The Road Dance – a WWI drama/love story based on the book of the same name by author John MacKay- telling the story of triumph over tragedy and the realization of dreams against all odds. It is set against the far greater, all-consuming backdrop of WWI on the remote Isle of Lewis in the Outer Hebrides of Scotland.
2016 BEST FEATURE FILM | BAFTA
A father wants only the best for his son, but struggles to guide him in a world that’s changing as fast as the boy himself.A son blessed with talent, fuelled by ambition, chafes at his father’s commands as he hurtles toward adulthood with all the moxie of untarnished youth. In every generation, a torch passes from father to son. And that timeless dynamic is the beating heart of TOMMY’S HONOUR – an intimate, powerfully moving tale of the real-life founders of the modern game of golf.Set in St. Andrews, Scotland during the hidebound Victorian era, the story opens in 1866 as 15-year-old TOMMY MORRIS (Jack Lowden) heads to the links with his father, TOM MORRIS (Peter Mullan). Already a legend, “Old Tom” is greens-keeper for the Royal & Ancient golf club, where he established the standard of 18 holes per round; as well as the town’s club- and ball-maker; and thrice winner of the first major golf tournament, the Open Championship – which he founded in 1860.
Tom Morris has secured his place in the history of the ancient game. But Tommy
will soon outshine him, retiring the Open’s prize Championship Belt while still in his teens (by winning it three times in a row), and, as the “dashing young man of golf,” drawing flocks of spectators to the sport and becoming its first touring pro.
Despite their shared passion, father and son repeatedly clash over the unwritten rules of social class, culminating in Tommy’s marriage to a woman of lower standing with a shameful secret in her past. Tommy’s beloved wife MEG (Ophelia Lovibond) figures in this true story’s climax, as Tom makes a fatal misjudgement that strips Tommy of everything he holds dear. From the ashes of that fateful choice, Old Tom rises to a mission that carries him through the final decades of his life:Honouring Tommy.
Rachel Carson’s book, Silent Spring, is universally acknowledged as one of the most influential books of the 20th Century. Upon publication in 1962, the book was met with reactions ranging from denial, shock, hostility and outright vengeance.
Battling fierce opposition and a life-threatening illness, Carson remained undeterred in her efforts to expose the dangers and shocking abuse of household and environmental chemicals. With a single mindedness of purpose and an unequivocal belief that her research and subsequent novel would be a clarion call to everyone about the devastating effects of chemical exposure to man and nature, she forged ahead.
Because of her fervent and relentless pursuit of the truth and the belief that writing this book was her destiny, Carson is unanimously recognized as the founder of the environmental movement, and her mission remains as relevant and important today as it did more than 50 years ago.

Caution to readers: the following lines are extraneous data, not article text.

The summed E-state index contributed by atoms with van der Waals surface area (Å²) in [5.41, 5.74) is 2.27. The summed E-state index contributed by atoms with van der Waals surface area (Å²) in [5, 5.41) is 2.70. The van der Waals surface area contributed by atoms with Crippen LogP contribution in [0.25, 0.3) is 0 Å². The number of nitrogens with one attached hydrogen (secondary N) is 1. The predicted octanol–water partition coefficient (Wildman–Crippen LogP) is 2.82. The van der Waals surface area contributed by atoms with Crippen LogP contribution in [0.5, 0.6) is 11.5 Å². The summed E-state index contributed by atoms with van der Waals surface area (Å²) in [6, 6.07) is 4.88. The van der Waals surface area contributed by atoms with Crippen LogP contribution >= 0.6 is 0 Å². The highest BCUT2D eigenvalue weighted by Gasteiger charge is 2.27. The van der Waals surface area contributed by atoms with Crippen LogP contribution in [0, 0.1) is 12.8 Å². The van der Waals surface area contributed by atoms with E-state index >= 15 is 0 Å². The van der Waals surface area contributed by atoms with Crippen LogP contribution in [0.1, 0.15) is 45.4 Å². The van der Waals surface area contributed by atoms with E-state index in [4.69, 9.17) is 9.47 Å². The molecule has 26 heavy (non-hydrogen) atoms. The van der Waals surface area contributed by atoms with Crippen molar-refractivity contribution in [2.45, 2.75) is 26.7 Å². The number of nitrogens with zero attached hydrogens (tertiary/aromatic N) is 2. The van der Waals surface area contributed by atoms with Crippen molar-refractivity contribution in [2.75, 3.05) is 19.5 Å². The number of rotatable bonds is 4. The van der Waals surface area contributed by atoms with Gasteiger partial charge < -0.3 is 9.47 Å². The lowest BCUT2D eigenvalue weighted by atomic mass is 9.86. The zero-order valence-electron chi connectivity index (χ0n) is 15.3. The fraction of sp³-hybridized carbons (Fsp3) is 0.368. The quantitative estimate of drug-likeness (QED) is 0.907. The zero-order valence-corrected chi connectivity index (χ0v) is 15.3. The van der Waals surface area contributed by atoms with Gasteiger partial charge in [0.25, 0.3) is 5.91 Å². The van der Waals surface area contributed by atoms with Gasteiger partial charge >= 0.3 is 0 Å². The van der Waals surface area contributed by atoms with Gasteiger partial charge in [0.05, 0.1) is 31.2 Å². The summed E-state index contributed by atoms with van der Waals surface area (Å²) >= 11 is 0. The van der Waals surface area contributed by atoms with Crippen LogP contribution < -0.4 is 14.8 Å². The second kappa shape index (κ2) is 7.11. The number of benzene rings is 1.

Sins of Silence, is the remarkable true and inspiring story of a reluctant hero — Rachel Carson. A woman, who in the face of the constricting social and cultural norms of her time, dared to pursue a life she believed she was called to live.
Windswept, dark and crumbling, the forlorn Irish fishing village of Dolphin Bay is the place
that time and tourist guides forgot. Yet it’s about to find a new hope with the arrival of an
Michael McLaughlin, age 16, a spoiled, sullen and selfish loner from Hollywood is unable to cope with family pressures of home or at the helm of his only passion; sport sailing. His future is lost to his own brooding anger which pushes all others away.
Reluctantly, his grandmother and fading Broadway star, Holland McLaughlin, takes him back to visit her old home in Ireland to see her dying “first love”, a local fisherman Joseph Rose, whom she left heartbroken in her youth.
Once there, Holland will re-kindle past romance and Michael will set upon an adventure of personal discovery and danger on the high seas while exploring the deepening sadness that cloaks Dolphin Bay in despair.
The land belongs to no one.
Set against the backdrop of one of the most turbulent periods in Scottish history, The World Is Not Empty without Reason is the story of one resident of a Highland glen in the mid-nineteenth century during the Highland Clearances. The glen where Christina Macdonald lives is the only place she has ever known. Her people have lived there since time immemorial. But now change is coming to the Highlands of Scotland. The indigenous Gaelic-speaking population is being forcibly removed to make way for more profitable sheep farms. As she faces an uncertain future, Christina must confront what it means to belong to a place that she no longer recognises and that no longer wants her. It is a story about loyalty and betrayal, love and kinship, faith and identity, and the choice one woman must make between following her conscience or surrendering to an established order that places rule of law over justice. How can one survive in a world turned upside down?
Paul Dirac's scientific discoveries were like exquisitely carved marble statues falling out of the sky, one after another. Largely considered one of the greatest scientific minds (some say more brilliant than Einstein) of all time, his personality was equally legendary. While solving, through his exquisite scientific discoveries of quantum physics, some of the most complex questions of mankind , Dirac, an extreme introvert, had an equally deep and abiding passion in Mickey Mouse, mountain climbing, Cher, Mozart as he did with science.